By pure chance I stumbled across a video of a public lecture that Jim al-Khalili gave earlier this year on the subject of his book. I’m not going to give a detailed analysis of this lecture as it contains enough errors to keep me in blog posts for at least a year. He seems to be of the opinion that because he is a physicist and was born in Baghdad that this qualifies him to write a book about the history of Islamic science. In the lecture he proudly tells us that he devoted all of eighteen months of his research time to researching this book. A. Mark Smith took fourteen years to research and write his annotated translation of the first three books of the Latin edition of Ibn al-Haytham’s Book of Optics but he is a mere historian and not a physicist. In his lecture al-Khahili gives a clear and explicit commitment to a Whig interpretation of the history of science and strong implied commitment to the great man theory; both of these have been rejected by real historians of science long ago.

A typical example of al-Khalili’s arrogant ignorance occurs in his lecture when he talks about the first use of place value decimal fractions in Arabic mathematics. First of all he apparently doesn’t know the difference between the decimal point and decimal fractions. He also doesn’t appear to know that the Babylonians were using place value fractions, albeit sexagesimal not decimal, a thousand years earlier. He then goes on to say that The Chinese developed decimal fractions about the same time as Arabic mathematicians “but we don’t know as much about them”! I hope he doesn’t make this statement within reach of the Needham Research Insitute. Al-Khalili appears to confuse his own ignorance of the history of science with the general state of the art.

Returning to the blog post we have the following statement:

Jim al-Khalili […] calls Alhazen the greatest physicist of the medieval world, and possibly the greatest in the 2000 years between Archimedes and Sir Isaac Newton.

None of the three scholars named above was a physicist in the modern sense of the word and as I’ve said in the past there is no such thing as “the greatest”.  Even if we ignore these criticisms al-Khalili’s statement would be a hopeless exaggeration. A much more sensible assessment of Ibn al-Haytham’s achievements is given by somebody who knows what he is talking about, historian of optics David C. Lindberg[2]:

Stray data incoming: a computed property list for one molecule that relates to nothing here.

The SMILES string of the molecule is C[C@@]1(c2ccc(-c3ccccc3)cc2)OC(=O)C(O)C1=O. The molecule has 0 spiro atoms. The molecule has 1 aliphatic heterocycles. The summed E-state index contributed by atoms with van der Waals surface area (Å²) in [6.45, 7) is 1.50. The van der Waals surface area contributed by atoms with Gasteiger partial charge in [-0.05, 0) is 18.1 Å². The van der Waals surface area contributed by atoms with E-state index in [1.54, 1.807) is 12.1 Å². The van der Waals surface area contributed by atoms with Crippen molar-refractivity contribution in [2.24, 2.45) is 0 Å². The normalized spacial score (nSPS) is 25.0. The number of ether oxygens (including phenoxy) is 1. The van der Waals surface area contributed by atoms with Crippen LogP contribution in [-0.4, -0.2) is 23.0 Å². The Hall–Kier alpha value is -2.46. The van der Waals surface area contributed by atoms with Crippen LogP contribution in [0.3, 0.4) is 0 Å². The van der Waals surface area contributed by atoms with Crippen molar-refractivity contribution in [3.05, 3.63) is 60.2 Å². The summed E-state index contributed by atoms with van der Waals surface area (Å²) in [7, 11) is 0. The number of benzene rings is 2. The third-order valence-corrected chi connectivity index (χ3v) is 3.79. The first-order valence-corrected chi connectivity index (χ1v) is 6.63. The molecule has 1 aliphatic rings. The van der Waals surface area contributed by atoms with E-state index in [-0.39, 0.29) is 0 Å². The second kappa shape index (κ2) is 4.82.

Alhazen was undoubtedly the most significant figure in the history of optics between antiquity and the seventeenth century.

There is a substantial difference between the two claims most important, historically, Ibn al-Haytham’s influence stops with the new model of optics developed by Kepler.

As far as I can see without having read his book al-Khalili is a typical example of a scientist thinking because I’m an expert in my subject I can also write about its history without doing the groundwork. Writing history requires a different form of expertise to doing modern science and writing about the history of science requires a wide range of expertise that cannot be thrown together in ones spare time in eighteenth months if one is trying to write a survey of the scientific activity of a major culture over a period of something approaching a thousand years. To do so without first acquiring the necessary expertise results not in history but in a collection of anecdotes and clichés most of them inaccurate and many simply false.

[1] What is the collective noun for historians? A heap? A huddle? A hysteria? I somehow feel it should be alliterative.

[2] This quote is taken from David C. Lindberg, Theories of Vision from al-Kindi to Kepler, which is a good source for anybody wishing to fill in on the history of optics that I only sketch above.


Filed under History of Optics, History of science, Mediaeval Science, Myths of Science

A mathematician who became Pope.

A standard question amongst historians of art and historians of science is Renaissance or renaissances? Was there just one large event in European history, The Renaissance, during which the whole of the lost knowledge of antiquity was recovered or were there a series of such periods throughout the Middle Ages in which this knowledge gradually trickled back into European culture bit by bit? The first version is the myth created by the scholars in the fifteenth century who first coined the terms Renaissance and Middle Ages. The second is much closer to what really happened in history.

One of these renaissances is the so-called first scientific or mathematical renaissance beginning in the twelfth century in which the so-called translators travelled to Spain and Sicily to translate both classical and Islamic scientific manuscripts from Arabic into Latin, reintroducing such classics as Euclid’s Elements or Ptolemaeus’ Syntaxis Mathematiké into Europe. However there had already been a steady trickle of Islamic scientific knowledge into Europe through Spain since the ninth century conveyed by individual scholars who had studied in Spain and then taught others in Northern Europe their freshly acquired treasures. One of the most well known of these was the French monk Gerbert d’Aurillac who died 12th May 1003.

Gerbert, a peasant, was born about 945 and as a youth entered the Monastery of Aurillac as a menial but his intelligence was recognised and instead of being assigned kitchen duties he was given an education. From 967 to 970 he studied under Bishop Atto of Vich in Catalonia in the Spanish March, i.e. that part of Spain not under the rule of the Islamic Empire. In these three years Gerbert absorbed as much of the Islamic science and mathematics as he could. From Spain he went to Rome where he was introduced to the Pope and the German Emperor, Otto I, who was so impressed with the young scholar that he sent him to Rheims to complete his education.  He also served as tutor to Otto’s son the future Otto II. Under Otto II patronage he was appointed Abbott of Bobbio. He later succeeded to the Archbishopric of Rheims. After the death of Otto II he became tutor to the teenage Otto III and his cousin Pope Gregory V who appointed him Archbishop of Ravenna in 998. After Gregory’s death in 999 Gerbert was elevated to Pope with the support of Otto III, taking the name Sylvester II, although he only held the office for less than four years until his death in 1003.